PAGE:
The moments following the crash are often a blur when you're involved in a car accident. However, per South Carolina law, those on the scene must adhere to legal responsibilities and obligations.
First, try to stop your car and ensure it is positioned safely near the scene of the crash. Then, call 911 to report the accident. While most folks go into full-blown panic mode, you need to stay calm so you can process the situation. If you notice that there are injured people, give them "reasonable assistance." Per South Carolina Code of Laws, that could include transporting hurt people to a hospital or calling an ambulance for them.
If you're in a car crash, you need to be prepared to exchange contact information with other drivers at the accident scene. If the person who caused the collision is present, make sure to get their name, phone number, address, and insurance info. If witnesses are present, get their contact info, too, in case our team needs to obtain their account later.
Next, try to piece together how the car crash happened. This is an appropriate time to take photos of the cars, wreckage, and debris. Ask yourself if you think a vehicle failed to follow the rules of the road, like speeding or failing to stop at a stop sign.
Regardless of how minor your injuries may appear and who may be to blame for the accident, get legal advice from Theos Law Firm first before giving any recorded statements or refusing medical care.
Time and again, auto accident victims agree to early settlements provided by insurance companies because the offer seems like a lot. But what if you return to work after recovering from an accident, only for your pain to return?
With adjusters, lawyers, and investigators at their disposal, insurance agencies will do everything in their power to minimize the compensation you deserve. Don't let them pick on you or silence your voice. If you or a loved are victims of a negligent car or truck accident in South Carolina, contact Theos Law Firm today. We have the team, tools, and experience to fight back on your behalf, no matter how complicated your case may seem.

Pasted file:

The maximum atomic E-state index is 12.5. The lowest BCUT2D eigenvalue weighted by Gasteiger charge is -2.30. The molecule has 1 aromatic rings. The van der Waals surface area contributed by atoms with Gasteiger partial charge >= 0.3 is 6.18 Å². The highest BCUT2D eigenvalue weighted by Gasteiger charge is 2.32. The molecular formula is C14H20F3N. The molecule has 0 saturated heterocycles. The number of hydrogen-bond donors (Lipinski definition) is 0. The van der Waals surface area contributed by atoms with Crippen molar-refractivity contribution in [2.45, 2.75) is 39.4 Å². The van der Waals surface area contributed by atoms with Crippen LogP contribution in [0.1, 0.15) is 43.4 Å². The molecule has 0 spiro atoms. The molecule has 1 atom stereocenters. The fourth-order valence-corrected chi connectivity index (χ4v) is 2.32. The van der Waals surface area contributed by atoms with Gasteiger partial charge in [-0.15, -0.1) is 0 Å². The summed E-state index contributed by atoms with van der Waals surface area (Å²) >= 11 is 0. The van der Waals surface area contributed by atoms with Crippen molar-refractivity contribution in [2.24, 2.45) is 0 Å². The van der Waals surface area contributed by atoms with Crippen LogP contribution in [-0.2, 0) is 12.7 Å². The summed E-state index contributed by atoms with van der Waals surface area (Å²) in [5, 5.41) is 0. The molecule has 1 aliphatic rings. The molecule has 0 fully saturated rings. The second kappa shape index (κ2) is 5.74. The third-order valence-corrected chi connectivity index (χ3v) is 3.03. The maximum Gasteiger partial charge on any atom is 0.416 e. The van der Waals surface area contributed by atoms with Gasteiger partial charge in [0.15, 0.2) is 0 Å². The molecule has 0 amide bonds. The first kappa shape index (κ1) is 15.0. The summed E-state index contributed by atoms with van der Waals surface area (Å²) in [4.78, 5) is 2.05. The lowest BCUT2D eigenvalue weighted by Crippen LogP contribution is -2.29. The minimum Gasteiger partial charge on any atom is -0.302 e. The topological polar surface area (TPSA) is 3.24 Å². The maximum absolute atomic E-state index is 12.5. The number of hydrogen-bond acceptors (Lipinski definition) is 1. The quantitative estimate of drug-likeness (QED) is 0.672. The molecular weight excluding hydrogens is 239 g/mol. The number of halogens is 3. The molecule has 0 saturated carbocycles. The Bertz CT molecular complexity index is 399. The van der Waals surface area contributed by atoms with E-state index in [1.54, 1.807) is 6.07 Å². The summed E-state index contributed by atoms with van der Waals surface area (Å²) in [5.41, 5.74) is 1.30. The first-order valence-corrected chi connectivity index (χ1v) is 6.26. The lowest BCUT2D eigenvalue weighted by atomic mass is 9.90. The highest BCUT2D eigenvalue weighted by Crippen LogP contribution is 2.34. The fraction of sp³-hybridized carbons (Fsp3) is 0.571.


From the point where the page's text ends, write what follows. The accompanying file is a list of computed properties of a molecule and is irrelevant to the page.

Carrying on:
To schedule an appointment for your free consultation, contact Theos Law Firm in Spartanburg today.
Spartanburg County Council commits one million dollars in tax revenue annually for foreseeable future Infinite Scroll Enabled GET LOCAL BREAKING NEWS ALERTSThe latest breaking updates, delivered straight to your email inbox.Your Email AddressPrivacy Notice SPARTANBURG, S.C. —In less than two years, a minor league affiliate of the Texas Rangers MLB team is expecte...
Spartanburg County Council commits one million dollars in tax revenue annually for foreseeable future
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SPARTANBURG, S.C. —
In less than two years, a minor league affiliate of the Texas Rangers MLB team is expected to make its debut in downtown Spartanburg.
The $250 million stadium project will sit along Daniel Morgan Avenue, behind the AC Hotel. It's by far the largest private development in the city's history. The second largest is nearly three times less at $85 million.
"It's hard to overstate how big it is for downtown. And for Spartanburg as a whole," said Christopher George, the communications manager for the city of Spartanburg.
Spartanburg County Council voted to commit one million dollars each year for the foreseeable future in tourism revenue funds, saying the project will help expand tourism.
"When Major League Baseball and the Texas Rangers say, 'This is where we want this team, to be in Spartanburg, South Carolina.' It sends a message to the country that something's going on special in Spartanburg and the Upstate of South Carolina, and they want to be a part of it," said Spartanburg County Council Vice-Chairman David Britt.
Designed by the Johnson Group, the project goes beyond the field.